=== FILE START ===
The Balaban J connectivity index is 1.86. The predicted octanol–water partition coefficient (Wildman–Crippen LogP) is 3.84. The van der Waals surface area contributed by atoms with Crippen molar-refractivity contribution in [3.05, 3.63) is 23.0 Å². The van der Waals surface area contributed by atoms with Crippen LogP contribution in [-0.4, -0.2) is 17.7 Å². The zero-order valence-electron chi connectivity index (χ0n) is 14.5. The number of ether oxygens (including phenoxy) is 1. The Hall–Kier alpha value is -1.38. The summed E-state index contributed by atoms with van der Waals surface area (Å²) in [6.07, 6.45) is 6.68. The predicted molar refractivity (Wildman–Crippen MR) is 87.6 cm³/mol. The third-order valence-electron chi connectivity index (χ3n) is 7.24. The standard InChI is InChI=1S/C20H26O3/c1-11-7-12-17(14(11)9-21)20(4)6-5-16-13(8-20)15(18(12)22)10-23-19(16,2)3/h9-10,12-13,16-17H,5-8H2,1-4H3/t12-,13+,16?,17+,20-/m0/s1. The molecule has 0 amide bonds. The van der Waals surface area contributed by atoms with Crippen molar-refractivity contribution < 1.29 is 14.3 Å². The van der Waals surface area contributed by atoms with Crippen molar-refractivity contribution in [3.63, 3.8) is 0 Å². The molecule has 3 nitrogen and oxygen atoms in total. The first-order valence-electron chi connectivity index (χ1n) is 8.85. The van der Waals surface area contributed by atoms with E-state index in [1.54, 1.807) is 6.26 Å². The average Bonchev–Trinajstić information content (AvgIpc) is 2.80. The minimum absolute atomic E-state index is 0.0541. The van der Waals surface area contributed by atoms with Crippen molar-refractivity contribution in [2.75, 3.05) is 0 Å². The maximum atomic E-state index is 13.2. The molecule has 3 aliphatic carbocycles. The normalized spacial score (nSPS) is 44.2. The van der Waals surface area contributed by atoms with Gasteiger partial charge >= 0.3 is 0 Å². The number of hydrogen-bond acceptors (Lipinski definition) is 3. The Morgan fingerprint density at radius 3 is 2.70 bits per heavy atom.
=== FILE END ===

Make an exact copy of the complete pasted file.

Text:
The Balaban J connectivity index is 1.86. The predicted octanol–water partition coefficient (Wildman–Crippen LogP) is 3.84. The van der Waals surface area contributed by atoms with Crippen molar-refractivity contribution in [3.05, 3.63) is 23.0 Å². The van der Waals surface area contributed by atoms with Crippen LogP contribution in [-0.4, -0.2) is 17.7 Å². The zero-order valence-electron chi connectivity index (χ0n) is 14.5. The number of ether oxygens (including phenoxy) is 1. The Hall–Kier alpha value is -1.38. The summed E-state index contributed by atoms with van der Waals surface area (Å²) in [6.07, 6.45) is 6.68. The predicted molar refractivity (Wildman–Crippen MR) is 87.6 cm³/mol. The third-order valence-electron chi connectivity index (χ3n) is 7.24. The standard InChI is InChI=1S/C20H26O3/c1-11-7-12-17(14(11)9-21)20(4)6-5-16-13(8-20)15(18(12)22)10-23-19(16,2)3/h9-10,12-13,16-17H,5-8H2,1-4H3/t12-,13+,16?,17+,20-/m0/s1. The molecule has 0 amide bonds. The van der Waals surface area contributed by atoms with Crippen molar-refractivity contribution < 1.29 is 14.3 Å². The van der Waals surface area contributed by atoms with Crippen molar-refractivity contribution in [3.63, 3.8) is 0 Å². The molecule has 3 nitrogen and oxygen atoms in total. The first-order valence-electron chi connectivity index (χ1n) is 8.85. The van der Waals surface area contributed by atoms with E-state index in [1.54, 1.807) is 6.26 Å². The average Bonchev–Trinajstić information content (AvgIpc) is 2.80. The minimum absolute atomic E-state index is 0.0541. The van der Waals surface area contributed by atoms with Crippen molar-refractivity contribution in [2.75, 3.05) is 0 Å². The maximum atomic E-state index is 13.2. The molecule has 3 aliphatic carbocycles. The normalized spacial score (nSPS) is 44.2. The van der Waals surface area contributed by atoms with Gasteiger partial charge >= 0.3 is 0 Å². The number of hydrogen-bond acceptors (Lipinski definition) is 3. The Morgan fingerprint density at radius 3 is 2.70 bits per heavy atom.